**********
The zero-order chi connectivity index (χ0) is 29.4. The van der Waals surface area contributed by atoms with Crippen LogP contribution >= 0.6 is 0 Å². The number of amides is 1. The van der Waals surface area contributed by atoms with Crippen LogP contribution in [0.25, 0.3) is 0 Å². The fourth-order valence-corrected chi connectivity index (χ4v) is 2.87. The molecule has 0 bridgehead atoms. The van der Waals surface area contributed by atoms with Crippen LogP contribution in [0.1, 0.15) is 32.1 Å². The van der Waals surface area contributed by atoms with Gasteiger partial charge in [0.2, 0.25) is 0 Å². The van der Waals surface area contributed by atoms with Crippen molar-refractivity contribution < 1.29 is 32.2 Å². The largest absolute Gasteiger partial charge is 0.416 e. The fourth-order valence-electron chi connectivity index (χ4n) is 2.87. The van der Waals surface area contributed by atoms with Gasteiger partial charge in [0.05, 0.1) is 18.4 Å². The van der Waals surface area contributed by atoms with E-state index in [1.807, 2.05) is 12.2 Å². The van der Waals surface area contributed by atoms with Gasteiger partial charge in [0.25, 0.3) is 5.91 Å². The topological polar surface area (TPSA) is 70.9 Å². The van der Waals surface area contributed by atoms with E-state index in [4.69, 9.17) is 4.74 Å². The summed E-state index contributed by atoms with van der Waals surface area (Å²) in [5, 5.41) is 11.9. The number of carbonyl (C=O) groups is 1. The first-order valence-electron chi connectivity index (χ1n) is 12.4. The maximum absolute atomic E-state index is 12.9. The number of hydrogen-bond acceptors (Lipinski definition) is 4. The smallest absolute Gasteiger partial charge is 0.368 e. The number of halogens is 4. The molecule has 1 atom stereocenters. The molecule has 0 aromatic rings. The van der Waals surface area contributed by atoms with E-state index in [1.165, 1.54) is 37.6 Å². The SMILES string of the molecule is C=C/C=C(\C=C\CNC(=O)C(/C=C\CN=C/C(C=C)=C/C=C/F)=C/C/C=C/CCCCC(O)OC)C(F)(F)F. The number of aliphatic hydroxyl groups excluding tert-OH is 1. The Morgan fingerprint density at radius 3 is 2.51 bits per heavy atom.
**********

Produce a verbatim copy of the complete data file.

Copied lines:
The zero-order chi connectivity index (χ0) is 29.4. The van der Waals surface area contributed by atoms with Crippen LogP contribution >= 0.6 is 0 Å². The number of amides is 1. The van der Waals surface area contributed by atoms with Crippen LogP contribution in [0.25, 0.3) is 0 Å². The fourth-order valence-corrected chi connectivity index (χ4v) is 2.87. The molecule has 0 bridgehead atoms. The van der Waals surface area contributed by atoms with Crippen LogP contribution in [0.1, 0.15) is 32.1 Å². The van der Waals surface area contributed by atoms with Gasteiger partial charge in [0.2, 0.25) is 0 Å². The van der Waals surface area contributed by atoms with Crippen molar-refractivity contribution < 1.29 is 32.2 Å². The largest absolute Gasteiger partial charge is 0.416 e. The fourth-order valence-electron chi connectivity index (χ4n) is 2.87. The van der Waals surface area contributed by atoms with Gasteiger partial charge in [0.05, 0.1) is 18.4 Å². The van der Waals surface area contributed by atoms with E-state index in [1.807, 2.05) is 12.2 Å². The van der Waals surface area contributed by atoms with Gasteiger partial charge in [0.25, 0.3) is 5.91 Å². The topological polar surface area (TPSA) is 70.9 Å². The van der Waals surface area contributed by atoms with E-state index in [4.69, 9.17) is 4.74 Å². The summed E-state index contributed by atoms with van der Waals surface area (Å²) in [5, 5.41) is 11.9. The number of carbonyl (C=O) groups is 1. The first-order valence-electron chi connectivity index (χ1n) is 12.4. The maximum absolute atomic E-state index is 12.9. The number of hydrogen-bond acceptors (Lipinski definition) is 4. The smallest absolute Gasteiger partial charge is 0.368 e. The number of halogens is 4. The molecule has 1 atom stereocenters. The molecule has 0 aromatic rings. The van der Waals surface area contributed by atoms with E-state index in [1.165, 1.54) is 37.6 Å². The SMILES string of the molecule is C=C/C=C(\C=C\CNC(=O)C(/C=C\CN=C/C(C=C)=C/C=C/F)=C/C/C=C/CCCCC(O)OC)C(F)(F)F. The number of aliphatic hydroxyl groups excluding tert-OH is 1. The Morgan fingerprint density at radius 3 is 2.51 bits per heavy atom.